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Privacy & Data

Data Privacy Day: Dealing with Digital Bread Crumbs

Just walking down a city street these days leaves behind enough digital bread crumbs to make Hansel and Gretel envious.  Surveillance cameras capture your image, your mobile phone is playing its self-identified part as a personal tracking device every time it “pings” the nearest cell tower.  That awesome picture of the street musician you snapped with your camera phone and just sent to Instagram likely contains enough GPS and meta data to point-point your location with dazzling accuracy.

What happens to all those digital “bread crumbs”?  Where does it all go? Who has access to it?  And can you control any of that?  Enter Data Privacy Day.

Data Privacy Day–begun in 2008 and held each year on this day–strives to make people “aware of the personal and private data others have entrusted to us and remain vigilant and proactive about protecting it.”  The official website defines the goal for the day as: “An effort to empower people to protect their privacy and control their digital footprint and escalate the protection of privacy and data as everyone’s priority.”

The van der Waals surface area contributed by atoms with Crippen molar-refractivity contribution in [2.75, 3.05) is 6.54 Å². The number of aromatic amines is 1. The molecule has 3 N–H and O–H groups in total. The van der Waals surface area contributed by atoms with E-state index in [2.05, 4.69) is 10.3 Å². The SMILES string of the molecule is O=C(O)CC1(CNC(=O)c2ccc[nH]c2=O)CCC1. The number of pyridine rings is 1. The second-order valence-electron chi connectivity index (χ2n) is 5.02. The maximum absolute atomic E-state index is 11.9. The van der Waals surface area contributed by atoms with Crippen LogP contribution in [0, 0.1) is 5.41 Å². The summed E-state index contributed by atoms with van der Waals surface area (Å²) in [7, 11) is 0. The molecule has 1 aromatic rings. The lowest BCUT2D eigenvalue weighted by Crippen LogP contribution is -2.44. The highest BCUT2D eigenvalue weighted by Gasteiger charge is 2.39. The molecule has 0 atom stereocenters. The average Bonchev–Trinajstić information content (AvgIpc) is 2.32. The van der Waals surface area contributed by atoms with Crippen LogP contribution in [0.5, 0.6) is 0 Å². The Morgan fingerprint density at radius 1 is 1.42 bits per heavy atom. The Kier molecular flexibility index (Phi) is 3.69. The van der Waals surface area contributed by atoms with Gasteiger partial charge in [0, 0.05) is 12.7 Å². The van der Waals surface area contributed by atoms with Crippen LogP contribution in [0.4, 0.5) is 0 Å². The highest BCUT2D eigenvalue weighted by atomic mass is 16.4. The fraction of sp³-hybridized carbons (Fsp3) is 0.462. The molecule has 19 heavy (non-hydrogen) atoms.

David Hoffman, Intel’s Director of Security Policy and Global Privacy Officer, writing about Data Privacy Day, reaches into the Batman Dark Knight Trilogy and pulls out a Catwoman scene to make his point:

[A]s we approach Data Privacy Day… it is useful to look at the creation of the global permanent record on the internet. In the movie, the Catwoman wants to obtain access to the “Clean Slate” software, which will erase all record of her crimes from any public database, allowing her to ‘start over’. The Catwoman’s situation raises important social questions about the degree to which individuals should forever carry a mark for mistakes they have made.

To help keep tabs on your personal information, the Data Privacy Day website has an abundance of reference material, how-to’s, videos and more, such as:

Also, Intel and Reed Elsevier have teamed up and are offering a free download of the digital citizenship book, LOL…OMG! by Matt Ivester.  The book has been updated with a special section just for high school kids.

While you’re casting about giving yourself a refresher course on how to protect personal data, I’d suggest taking a few minutes to learn about efforts to reform the federal law that governs how and when law enforcement officers can gain access to your stored emails and virtually any other digital information you have stored online.

The need for reform is urgent; the law, called the Electronic Communications Privacy Act (ECPA), was passed in 1986, when there was no such thing as “cloud storage” and cell phones were size of bricks.  Head on over the the Vanishing Rights website, of which CDT is an active participant, and help press Congress to make the changes needed to protect all our digital information.